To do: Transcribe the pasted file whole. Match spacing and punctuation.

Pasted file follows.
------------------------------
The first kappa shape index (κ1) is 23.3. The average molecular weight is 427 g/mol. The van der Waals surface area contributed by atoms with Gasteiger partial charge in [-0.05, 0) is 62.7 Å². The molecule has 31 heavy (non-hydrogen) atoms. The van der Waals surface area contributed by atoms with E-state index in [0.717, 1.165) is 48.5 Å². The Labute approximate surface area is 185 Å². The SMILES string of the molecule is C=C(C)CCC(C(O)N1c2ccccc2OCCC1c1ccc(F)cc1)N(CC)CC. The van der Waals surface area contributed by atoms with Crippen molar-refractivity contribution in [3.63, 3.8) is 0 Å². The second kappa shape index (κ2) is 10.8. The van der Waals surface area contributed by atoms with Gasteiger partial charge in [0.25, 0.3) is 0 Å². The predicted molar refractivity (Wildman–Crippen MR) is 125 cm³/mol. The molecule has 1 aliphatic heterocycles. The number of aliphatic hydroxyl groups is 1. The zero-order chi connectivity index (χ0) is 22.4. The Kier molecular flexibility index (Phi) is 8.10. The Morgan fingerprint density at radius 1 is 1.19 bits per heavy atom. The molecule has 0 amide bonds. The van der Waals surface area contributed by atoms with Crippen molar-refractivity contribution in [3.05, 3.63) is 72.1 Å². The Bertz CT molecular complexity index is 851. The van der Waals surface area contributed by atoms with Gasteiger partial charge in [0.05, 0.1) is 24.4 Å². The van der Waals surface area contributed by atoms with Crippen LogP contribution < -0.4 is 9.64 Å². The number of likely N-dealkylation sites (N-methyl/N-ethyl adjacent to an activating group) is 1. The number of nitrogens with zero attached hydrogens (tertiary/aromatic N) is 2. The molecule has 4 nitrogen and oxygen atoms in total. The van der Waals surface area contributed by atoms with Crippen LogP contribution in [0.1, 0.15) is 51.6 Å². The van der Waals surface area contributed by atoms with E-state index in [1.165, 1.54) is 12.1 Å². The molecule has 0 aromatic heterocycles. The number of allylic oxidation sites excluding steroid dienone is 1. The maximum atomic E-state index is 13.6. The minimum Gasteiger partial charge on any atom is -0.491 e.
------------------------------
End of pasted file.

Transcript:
The first kappa shape index (κ1) is 23.3. The average molecular weight is 427 g/mol. The van der Waals surface area contributed by atoms with Gasteiger partial charge in [-0.05, 0) is 62.7 Å². The molecule has 31 heavy (non-hydrogen) atoms. The van der Waals surface area contributed by atoms with E-state index in [0.717, 1.165) is 48.5 Å². The Labute approximate surface area is 185 Å². The SMILES string of the molecule is C=C(C)CCC(C(O)N1c2ccccc2OCCC1c1ccc(F)cc1)N(CC)CC. The van der Waals surface area contributed by atoms with Crippen molar-refractivity contribution in [3.63, 3.8) is 0 Å². The second kappa shape index (κ2) is 10.8. The van der Waals surface area contributed by atoms with Gasteiger partial charge in [0.25, 0.3) is 0 Å². The predicted molar refractivity (Wildman–Crippen MR) is 125 cm³/mol. The molecule has 1 aliphatic heterocycles. The number of aliphatic hydroxyl groups is 1. The zero-order chi connectivity index (χ0) is 22.4. The Kier molecular flexibility index (Phi) is 8.10. The Morgan fingerprint density at radius 1 is 1.19 bits per heavy atom. The molecule has 0 amide bonds. The van der Waals surface area contributed by atoms with Crippen molar-refractivity contribution in [3.05, 3.63) is 72.1 Å². The Bertz CT molecular complexity index is 851. The van der Waals surface area contributed by atoms with Gasteiger partial charge in [0.05, 0.1) is 24.4 Å². The van der Waals surface area contributed by atoms with Crippen LogP contribution < -0.4 is 9.64 Å². The number of likely N-dealkylation sites (N-methyl/N-ethyl adjacent to an activating group) is 1. The number of nitrogens with zero attached hydrogens (tertiary/aromatic N) is 2. The molecule has 4 nitrogen and oxygen atoms in total. The van der Waals surface area contributed by atoms with Crippen LogP contribution in [0.1, 0.15) is 51.6 Å². The van der Waals surface area contributed by atoms with E-state index in [1.165, 1.54) is 12.1 Å². The molecule has 0 aromatic heterocycles. The number of allylic oxidation sites excluding steroid dienone is 1. The maximum atomic E-state index is 13.6. The minimum Gasteiger partial charge on any atom is -0.491 e.